Now Google owns Waze, which is distinctly interesting, though it seems to run it fairly hands-off, with just Waze-reported traffic incidents and roadworks filtering through to its core Maps products. I’d have thought that after all this time the real time traffic data would have been combined, but it seems that each system works well enough as it is…

In return, Waze gets access to Google’s Maps API for ‘Places’, and this also proves useful, as you’ll again see below.

Time for a demo, anyway – this is Waze (from 2013/2014 and still available in the Windows 10 Store) running on a Lumia 950 in July 2017 with production Windows 10 Mobile Creators Update (Redstone 2) installed:


The interface is still…. quirky – it never fitted in with WP8.1 either though, and anyway sat-nav apps are usually different in terms of UI. In this case, these are the two main easy-touch control panels – for application functions (mainly used while stationary) and navigation functions (mainly used while moving*)


* it goes without saying that the phone needs to be in a hands-free holder and that you should exercise usual care in terms of distracting yourself from the road 


Setting off driving then, with a destination planned (and note that the optional dark mode here works, though not in all forms and panes), Waze pops up useful warnings for the road ahead. Bear in mind that you’re still being optimally routed, whether you notice the warnings or confirm or deny their validity – the interaction is all optional.


What’s evident from the screens above is that the timecode for each item is important – ’20 mins ago’ for the traffic jam towards Henley sounds very believable (is the Regatta still on?), but ‘721.9 hours ago’ is a month and I’m pretty certain that these roadworks got cleared ages ago. How does Waze remove old incident reports? There’s definitely something fishy going on here!


Waze’s own place database is for towns and roads, principally, so it’s great to have a full Google Maps place search just a swipe away. Here I was looking for the ‘House of Flavours’ restaurant and the latter search picked it up. In either case, just tap on the control to confirm the location on the map.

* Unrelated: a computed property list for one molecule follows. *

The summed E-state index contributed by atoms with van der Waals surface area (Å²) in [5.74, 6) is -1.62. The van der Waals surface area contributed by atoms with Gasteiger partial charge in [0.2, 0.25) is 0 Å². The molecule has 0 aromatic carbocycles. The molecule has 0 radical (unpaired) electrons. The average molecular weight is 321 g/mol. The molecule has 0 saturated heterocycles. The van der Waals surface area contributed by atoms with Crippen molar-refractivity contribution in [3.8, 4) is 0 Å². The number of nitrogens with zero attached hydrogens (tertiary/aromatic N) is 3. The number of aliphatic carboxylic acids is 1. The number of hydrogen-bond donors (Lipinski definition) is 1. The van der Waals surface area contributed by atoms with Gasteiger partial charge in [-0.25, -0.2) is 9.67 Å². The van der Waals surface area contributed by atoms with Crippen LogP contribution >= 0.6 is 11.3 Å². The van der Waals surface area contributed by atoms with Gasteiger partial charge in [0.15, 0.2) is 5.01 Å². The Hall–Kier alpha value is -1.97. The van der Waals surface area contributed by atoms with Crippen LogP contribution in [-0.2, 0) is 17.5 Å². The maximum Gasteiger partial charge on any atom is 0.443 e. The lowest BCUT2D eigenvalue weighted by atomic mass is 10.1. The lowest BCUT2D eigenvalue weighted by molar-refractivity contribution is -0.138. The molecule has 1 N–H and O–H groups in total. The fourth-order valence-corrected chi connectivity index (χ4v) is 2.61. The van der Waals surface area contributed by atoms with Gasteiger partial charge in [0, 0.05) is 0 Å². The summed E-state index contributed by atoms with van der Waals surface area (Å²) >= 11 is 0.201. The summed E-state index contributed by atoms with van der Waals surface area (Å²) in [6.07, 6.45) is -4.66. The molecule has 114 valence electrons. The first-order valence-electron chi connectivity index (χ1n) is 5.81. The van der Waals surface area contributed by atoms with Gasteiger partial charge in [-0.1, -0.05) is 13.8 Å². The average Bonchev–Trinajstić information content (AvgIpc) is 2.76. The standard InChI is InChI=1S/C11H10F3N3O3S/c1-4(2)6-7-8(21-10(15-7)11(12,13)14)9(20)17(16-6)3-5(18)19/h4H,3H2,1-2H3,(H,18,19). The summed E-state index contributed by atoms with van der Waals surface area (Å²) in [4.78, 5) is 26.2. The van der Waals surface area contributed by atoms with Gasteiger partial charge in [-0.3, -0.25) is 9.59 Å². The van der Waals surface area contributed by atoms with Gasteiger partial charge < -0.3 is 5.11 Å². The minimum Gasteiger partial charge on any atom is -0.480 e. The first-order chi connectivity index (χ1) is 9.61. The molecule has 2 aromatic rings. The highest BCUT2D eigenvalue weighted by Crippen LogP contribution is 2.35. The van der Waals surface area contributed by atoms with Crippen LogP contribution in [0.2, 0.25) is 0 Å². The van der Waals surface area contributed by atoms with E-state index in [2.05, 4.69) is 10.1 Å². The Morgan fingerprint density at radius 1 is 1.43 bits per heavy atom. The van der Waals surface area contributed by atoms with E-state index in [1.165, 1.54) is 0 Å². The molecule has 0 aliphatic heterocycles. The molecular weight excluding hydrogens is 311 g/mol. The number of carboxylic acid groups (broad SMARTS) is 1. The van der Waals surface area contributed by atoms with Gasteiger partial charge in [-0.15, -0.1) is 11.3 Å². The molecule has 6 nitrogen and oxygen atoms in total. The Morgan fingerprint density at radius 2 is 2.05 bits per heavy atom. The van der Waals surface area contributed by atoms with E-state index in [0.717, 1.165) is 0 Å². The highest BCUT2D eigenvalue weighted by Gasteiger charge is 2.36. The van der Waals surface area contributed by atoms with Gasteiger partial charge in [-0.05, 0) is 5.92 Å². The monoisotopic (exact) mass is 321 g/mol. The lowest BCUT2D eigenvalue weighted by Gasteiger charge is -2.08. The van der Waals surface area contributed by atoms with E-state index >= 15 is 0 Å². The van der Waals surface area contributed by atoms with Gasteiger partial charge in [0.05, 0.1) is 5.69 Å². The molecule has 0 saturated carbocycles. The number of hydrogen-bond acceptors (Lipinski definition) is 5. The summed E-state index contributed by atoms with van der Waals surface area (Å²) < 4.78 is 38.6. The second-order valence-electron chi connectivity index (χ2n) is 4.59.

Assuming this location is the one you want, just tap on ‘Go’ etc. (right) traffic, roadworks and police reports are available on the menu too, sorted by their distance from you. In this case, in late afternoon, I completely believe the traffic reports from around Reading. These have been helpfully tapped in (only two taps) by other Waze users – your general routing is still from the mass of all position/speed information that’s been auto-collected.


When travelling along a problem road (see the ’13mph’ tag above), the background of the route shows that’s a known problem, though local knowledge also tells me that the right hand lane travels twice as fast as the left, so….(!); (right) if I wanted to join in the Waze reporting fun then tapping on the right hand bottom control pops up the reporting menu and then ‘Traffic Jam’ here, just tap on the one you want – or just leave the screen up, a timer accepts a general report and the pane goes away. And, obviously, don’t start taking photos or typing in comments if you’re the driver!!


Oh dear, another report that’s irrelevant from 4.5 months ago! I wonder if Waze on other platforms has the same issues with out of date information? (right) There’s plenty of introductory help in Waze, from screens like this to an in-app explanatory video.

Overall, Waze is a now flawed experience (cropped off information, old data, no voice) in 2017, but an application that definitely still works and, in cases where traffic is a serious consideration (which is most of the time where I live), can still be a big time saver. Worth installing alongside both Windows 10 Maps and gMaps Pro and then use the best tool for the job, perhaps? (Or use Google Maps on Android, but that would be too much like throwing in the towel, so….!)